Was it when you moved out of your parents, and became the ‘responsible’ one of the house?
Maybe it was when you’d got past all of those honeymoon stages with your partner, and life just became the same, mundane thing day in, day out, until you might as well be a walking zombie of the dead…

I don’t think we can ever really pinpoint the exact moment we lost our completely inhibitions free, selves. But what we can do is become aware of it. And once we become aware of it, then we can look out for how often it happens.

And from there, we can shock ourselves into living again. More specifically with play. Even more specifically, on getting really excited about playing with and training our dogs.

I’m sure you’ll have heard me banging on about emotions in my content before. How dogs can sense how we’re feeling. How it can impact behaviour.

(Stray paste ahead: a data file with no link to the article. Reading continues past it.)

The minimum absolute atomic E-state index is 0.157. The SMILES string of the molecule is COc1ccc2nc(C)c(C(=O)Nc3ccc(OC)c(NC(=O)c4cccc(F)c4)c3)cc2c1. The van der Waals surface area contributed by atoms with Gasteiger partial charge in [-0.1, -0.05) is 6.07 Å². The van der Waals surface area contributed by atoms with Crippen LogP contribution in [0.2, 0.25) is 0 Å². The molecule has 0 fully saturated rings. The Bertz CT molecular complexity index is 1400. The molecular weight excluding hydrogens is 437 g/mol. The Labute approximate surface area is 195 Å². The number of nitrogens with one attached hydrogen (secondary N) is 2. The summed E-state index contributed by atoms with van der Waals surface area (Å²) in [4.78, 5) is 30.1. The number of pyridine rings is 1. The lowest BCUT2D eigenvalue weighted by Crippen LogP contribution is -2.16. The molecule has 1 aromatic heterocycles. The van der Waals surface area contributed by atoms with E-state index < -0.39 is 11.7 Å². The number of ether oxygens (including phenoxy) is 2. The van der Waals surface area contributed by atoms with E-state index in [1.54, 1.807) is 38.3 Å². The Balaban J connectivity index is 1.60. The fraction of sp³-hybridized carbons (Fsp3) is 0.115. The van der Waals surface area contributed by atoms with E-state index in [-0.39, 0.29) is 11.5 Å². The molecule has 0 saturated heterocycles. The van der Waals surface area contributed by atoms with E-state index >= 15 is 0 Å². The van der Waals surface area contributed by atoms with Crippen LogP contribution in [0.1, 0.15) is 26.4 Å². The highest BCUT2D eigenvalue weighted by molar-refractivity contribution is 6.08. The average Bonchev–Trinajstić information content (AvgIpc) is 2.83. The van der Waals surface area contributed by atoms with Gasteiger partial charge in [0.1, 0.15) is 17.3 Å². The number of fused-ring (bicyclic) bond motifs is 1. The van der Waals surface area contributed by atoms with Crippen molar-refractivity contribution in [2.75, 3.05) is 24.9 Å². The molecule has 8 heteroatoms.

So, if you want better, more reliable results from your dog, then for the most part you need to get excited. And mean it, emotionally! I get it, as adults society expects us to be a certain kind of way. But sod what society says! I’d rather be happy and have lots of fun out and about, instead of being the same as everyone else! Wouldn’t you?

When it comes to playing with and training our dogs, for some of them, too much excitement could be stressful, or perhaps frustrating for them. But there are still ways we can incorporate play into our dog walking schedules, so you can both have more fun and improve their behaviour at the same time!

Win Win!